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Alberta Premium Dark Horse

Big-time fruit

0 682

@MegawattReview by @Megawatt

1st Oct 2012

0

  • Nose
    22
  • Taste
    21
  • Finish
    18
  • Balance
    21
  • Overall
    82

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Distribution of ratings for this: brand user

This new expression from Alberta Premium competes with Crown Royal Black in the higher-proof, extra-coloured Canadian whisky category. The label states that it uses some small pot-distilled rye in the blend, and charred oak casks for aging.

Nosed from the bottle, it almost smells like a bourbon with those sweet cherry notes. In the Glencairn glass, sampled immediately after drinking Forty Creek, it is so fruity that it reminds me of cognac. Yet there is still that flinty, metallic edge to it that reminds you it is Alberta Premium. Overall, a rich and expressive nose that is quite un-Canadian.

It is incredibly silky and smooth in the mouth, with only a mild burn. The initial flavours are fruity and even a tad minty, reminding me of sherried Scotch, interestingly. Very nice and easy-drinking. However after a moment a sour flavour develops and throws things off somewhat. Once the sourness fades the finish is light and fruity with a touch of oak.

Overall this is a very pleasant whisky that goes down a little too easily. Reminds me rather of a mix of CC Sherry Cask and regular Alberta Premium, perhaps with some bourbon or Kentucky rye thrown in. Would be near perfect if not for that but of sourness in the finish.

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6 comments

@Victor
Victor commented

You did not state whether this is, like the other Alberta Distillers Limited products, from 100% rye mash. I am surmising that it is, since you did not address the subject and likened it to other ADL products. Are the charred barrels new? If so, of course it would remind a person somewhat of bourbon. "Bourbon-like", for those to whom bourbon is a 'foreign' whisky, usually just means you can taste the fresh new wood. That 'un-Canadian' taste, is probably just from some new wood exposure. (with Forty Creek's recent new wood use as the Canadian exception.) Or were there other flavours that (also) may have tasted 'un-Canadian' to you?

The fruity flavour part you mentioned is interesting to me. You CAN get fruity flavours (and mint flavours) from rye grain, but with Canadian whisky and its additives you never know quite where the sweet fruity flavours come from.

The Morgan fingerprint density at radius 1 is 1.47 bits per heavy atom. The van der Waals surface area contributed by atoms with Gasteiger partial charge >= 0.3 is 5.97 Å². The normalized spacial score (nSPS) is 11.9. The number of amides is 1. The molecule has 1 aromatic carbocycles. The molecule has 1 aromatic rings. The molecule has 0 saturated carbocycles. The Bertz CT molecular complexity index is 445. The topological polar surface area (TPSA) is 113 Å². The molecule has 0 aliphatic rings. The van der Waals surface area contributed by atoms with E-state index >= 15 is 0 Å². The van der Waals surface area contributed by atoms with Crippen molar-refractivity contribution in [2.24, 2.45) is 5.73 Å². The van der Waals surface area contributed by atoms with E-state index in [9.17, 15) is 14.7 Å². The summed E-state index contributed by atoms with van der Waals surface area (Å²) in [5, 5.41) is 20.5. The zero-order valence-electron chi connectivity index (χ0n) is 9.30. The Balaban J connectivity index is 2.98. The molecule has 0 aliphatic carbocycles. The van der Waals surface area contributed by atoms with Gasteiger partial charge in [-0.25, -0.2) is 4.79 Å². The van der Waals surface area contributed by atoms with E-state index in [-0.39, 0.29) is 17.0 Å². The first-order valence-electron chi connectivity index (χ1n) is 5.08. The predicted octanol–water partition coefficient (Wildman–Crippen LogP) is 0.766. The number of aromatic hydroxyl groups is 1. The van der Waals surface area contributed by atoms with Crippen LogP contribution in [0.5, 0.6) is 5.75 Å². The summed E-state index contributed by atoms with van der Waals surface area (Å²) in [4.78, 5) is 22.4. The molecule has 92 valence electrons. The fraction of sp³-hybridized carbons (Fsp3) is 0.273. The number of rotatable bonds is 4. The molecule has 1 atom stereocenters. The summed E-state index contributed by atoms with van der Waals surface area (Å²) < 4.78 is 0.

I love an unusually dry batch of Alberta Premium whisky, but the average batch tastes to me like the sweetness is not from the wood nor the fruitiness from the rye, but rather both fruitiness and sweetness are from additives. I will be very happy if I ever succeed in getting again a very dry batch bottle of standard Alberta Premium, as was was my first 750 ml of it. It may never happen.

7 years ago 0

@Megawatt
Megawatt commented

Word on the street is that while this is mostly rye, there is some corn whisky and a small amount of sherry in the blend. I've never had the sense of additives in regular Alberta Premium bottlings, as I find them very straightforward in their delivery, but the sherry influence is quite obvious here.

7 years ago 0

@Victor
Victor commented

This is a subject upon which I feel very strongly, and I will endeavor to express myself with as much moderation as I can summon.

To me the average bottle of Alberta Premium tastes like it has both sherry and caramel in it, which is to say, the fruitiness doesn't taste like it comes naturally from rye, nor the sweetness taste like it comes naturally from wood.

I've also had 750 ml of Alberta Preumium, my first, and reviewed bottle of it, that was light years drier and less fruit-pimped than the average batch. I just loved that bottle, and would love to one day have 4 or 5 more like it in my cabinet, if I can ever find any like it again. That one tasted like it had not been debased by putzing around with a lot of additives to sweeten and 'fruitify' it.

Alberta Distillers Limited (Beam Brands Global, no less!) is no stranger to sherrying up rye whisky. Tangle Ridge is like "Death by Sherry". You can't friggin' taste any rye whisky for the sherry. For cocktail drinkers this sort of thing is no big deal, but to be taken seriously as straight whisky? Not for me.

7 years ago 0

@Bravado
Bravado commented

Going to chime in with some knowledge from Davin de Kergommeaux: "Last night, in discussions with the brand team I learned that Dark Horse is 91% rye-grain whisky, between 8 and 8.5% bourbon and between 0.5 and 1.0% sherry. "

This whisky demonstrates pretty clearly how powerful a flavouring agent sherry can be. If this is 1%, I'm amazed at how much of it I can taste over the rye and corn whisky, which is the vast majority.

Source: canadianwhisky.org/reviews/…

7 years ago 0

@Bravado
Bravado commented

If there's anything I like from this Dark Horse bottling, it's the promise of a bit of better branding for the Alberta Premium line. The regular bottle is a fantastic rye whisky with an unbelievably dated look and bad image among most customers. Hopefully Alberta Premium (Beam Global) can start to look a bit more modern and sell more of their spicy rye.

This Dark Horse 'dessert whisky' (as I'll call it) has its place in the rapidly changing Canadian Whisky world. I expect a lot more flavoured bottlings coming from traditional distilleries in the future.

7 years ago 0

@Megawatt
Megawatt commented

I had the chance to compare regular Alberta Premium and Dark Horse last night. To me, Dark Horse is superior in every way. The standard blend tasted sort of astringent and watered down after drinking Dark Horse.

7 years ago 0

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